Guest CommentaryFrom OT Europe

Indications for collagenase clostridium histolyticum in the treatment of Dupuytren’s disease must be defined

The launch of collagenase clostridium histolyticum for the treatment of Dupuytren’s disease almost 10 years ago not only represented a completely new treatment approach for this difficult and still unsolved hand surgical problem, but also triggered a huge wave of related research. Surgeons were confronted with an effective non-surgical treatment that could change completely the approach to this disease.

Like many other surgical and medical treatments, collagenase clostridium histolyticum (CCH) also went through the well-known Rogers’ curve of innovation adoption. After early enthusiasm, some limitations and problems became evident. In particular, some aspects like recurrence vs. extension, recurrence rate, complication rate and cost-effectiveness were better analyzed and newly defined. These studies also contributed to and improved the level of evidence unlike the older papers in this area.

Maurizio Calcagni, MD
Maurizio Calcagni

The data available in the literature demonstrate that collagenase is effective and safe in the treatment of Dupuytren’s disease in patients with a subcutaneous palpable cord. The results are comparable to needle fasciotomy and open surgery. However, the CCH treatment has some problematic aspects like a higher recurrence rate and unclear cost-effectiveness.

The complication rate reported in the early papers was evaluated with hard parameters, including many typical side effects of surgery, such as swelling and hematomas. However, when only the major complications are considered, CCH has a lower rate of complications compared to other techniques. The recurrence rate at 5 years is almost double, which is similar to the recurrence rate of needle fasciotomy. Cost-effectiveness studies, despite all the efforts, are based on assumptions and models that cannot fully reflect reality, which leads to contrasting results in different countries.

Therefore, the indication for this treatment remains highly dependent on the preferences of the hand surgeons and patients rather than on clear scientific evidence. The treatment is less-invasive and has a shorter recovery time compared to open surgery, but in complex cases in which there is involvement of many joints, the treatment can be time-consuming.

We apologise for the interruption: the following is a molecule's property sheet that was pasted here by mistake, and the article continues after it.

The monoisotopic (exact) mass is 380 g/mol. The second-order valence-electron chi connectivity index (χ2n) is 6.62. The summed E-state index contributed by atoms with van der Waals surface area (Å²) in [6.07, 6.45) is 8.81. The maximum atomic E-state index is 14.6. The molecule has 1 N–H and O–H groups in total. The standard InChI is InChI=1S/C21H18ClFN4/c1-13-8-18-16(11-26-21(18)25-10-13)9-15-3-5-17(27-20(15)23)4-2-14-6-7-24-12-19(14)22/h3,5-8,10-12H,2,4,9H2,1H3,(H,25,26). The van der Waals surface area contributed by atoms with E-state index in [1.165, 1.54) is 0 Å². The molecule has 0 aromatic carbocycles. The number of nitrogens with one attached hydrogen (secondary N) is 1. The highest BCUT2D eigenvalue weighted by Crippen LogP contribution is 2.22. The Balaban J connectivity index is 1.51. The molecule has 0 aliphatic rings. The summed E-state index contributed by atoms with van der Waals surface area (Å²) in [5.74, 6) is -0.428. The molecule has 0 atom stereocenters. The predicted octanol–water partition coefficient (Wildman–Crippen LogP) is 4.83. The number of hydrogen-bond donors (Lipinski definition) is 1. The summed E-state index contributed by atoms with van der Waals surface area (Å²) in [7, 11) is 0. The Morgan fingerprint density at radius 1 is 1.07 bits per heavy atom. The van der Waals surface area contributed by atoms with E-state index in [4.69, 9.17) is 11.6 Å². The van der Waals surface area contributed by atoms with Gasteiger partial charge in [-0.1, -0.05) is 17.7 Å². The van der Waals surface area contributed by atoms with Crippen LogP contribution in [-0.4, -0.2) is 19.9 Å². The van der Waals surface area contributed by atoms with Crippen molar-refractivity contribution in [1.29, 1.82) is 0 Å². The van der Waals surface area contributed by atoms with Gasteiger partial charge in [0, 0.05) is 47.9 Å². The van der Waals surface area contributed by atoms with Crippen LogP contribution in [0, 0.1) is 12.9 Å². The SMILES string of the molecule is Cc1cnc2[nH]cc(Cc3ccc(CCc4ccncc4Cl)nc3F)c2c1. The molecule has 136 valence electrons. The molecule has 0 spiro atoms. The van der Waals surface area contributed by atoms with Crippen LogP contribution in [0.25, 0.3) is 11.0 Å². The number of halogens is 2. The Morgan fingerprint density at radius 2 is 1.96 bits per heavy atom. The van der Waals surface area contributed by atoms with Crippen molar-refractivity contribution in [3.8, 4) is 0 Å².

In conclusion, CCH has a strong beneficial effect on the treatment of Dupuytren’s disease and has increased not only the interest in this problematic hand condition and offering a completely new treatment approach, but also stimulating discussion about all the earlier techniques even though it does not represent the ultimate solution. Future studies, especially long-term follow-up, are still needed to better define the best indication for this treatment.

Disclosure: Calcagni reports he is a consultant and speaker for Sobi.

The launch of collagenase clostridium histolyticum for the treatment of Dupuytren’s disease almost 10 years ago not only represented a completely new treatment approach for this difficult and still unsolved hand surgical problem, but also triggered a huge wave of related research. Surgeons were confronted with an effective non-surgical treatment that could change completely the approach to this disease.

Like many other surgical and medical treatments, collagenase clostridium histolyticum (CCH) also went through the well-known Rogers’ curve of innovation adoption. After early enthusiasm, some limitations and problems became evident. In particular, some aspects like recurrence vs. extension, recurrence rate, complication rate and cost-effectiveness were better analyzed and newly defined. These studies also contributed to and improved the level of evidence unlike the older papers in this area.

Maurizio Calcagni, MD
Maurizio Calcagni

The data available in the literature demonstrate that collagenase is effective and safe in the treatment of Dupuytren’s disease in patients with a subcutaneous palpable cord. The results are comparable to needle fasciotomy and open surgery. However, the CCH treatment has some problematic aspects like a higher recurrence rate and unclear cost-effectiveness.

The complication rate reported in the early papers was evaluated with hard parameters, including many typical side effects of surgery, such as swelling and hematomas. However, when only the major complications are considered, CCH has a lower rate of complications compared to other techniques. The recurrence rate at 5 years is almost double, which is similar to the recurrence rate of needle fasciotomy. Cost-effectiveness studies, despite all the efforts, are based on assumptions and models that cannot fully reflect reality, which leads to contrasting results in different countries.

Therefore, the indication for this treatment remains highly dependent on the preferences of the hand surgeons and patients rather than on clear scientific evidence. The treatment is less-invasive and has a shorter recovery time compared to open surgery, but in complex cases in which there is involvement of many joints, the treatment can be time-consuming.

In conclusion, CCH has a strong beneficial effect on the treatment of Dupuytren’s disease and has increased not only the interest in this problematic hand condition and offering a completely new treatment approach, but also stimulating discussion about all the earlier techniques even though it does not represent the ultimate solution. Future studies, especially long-term follow-up, are still needed to better define the best indication for this treatment.

Disclosure: Calcagni reports he is a consultant and speaker for Sobi.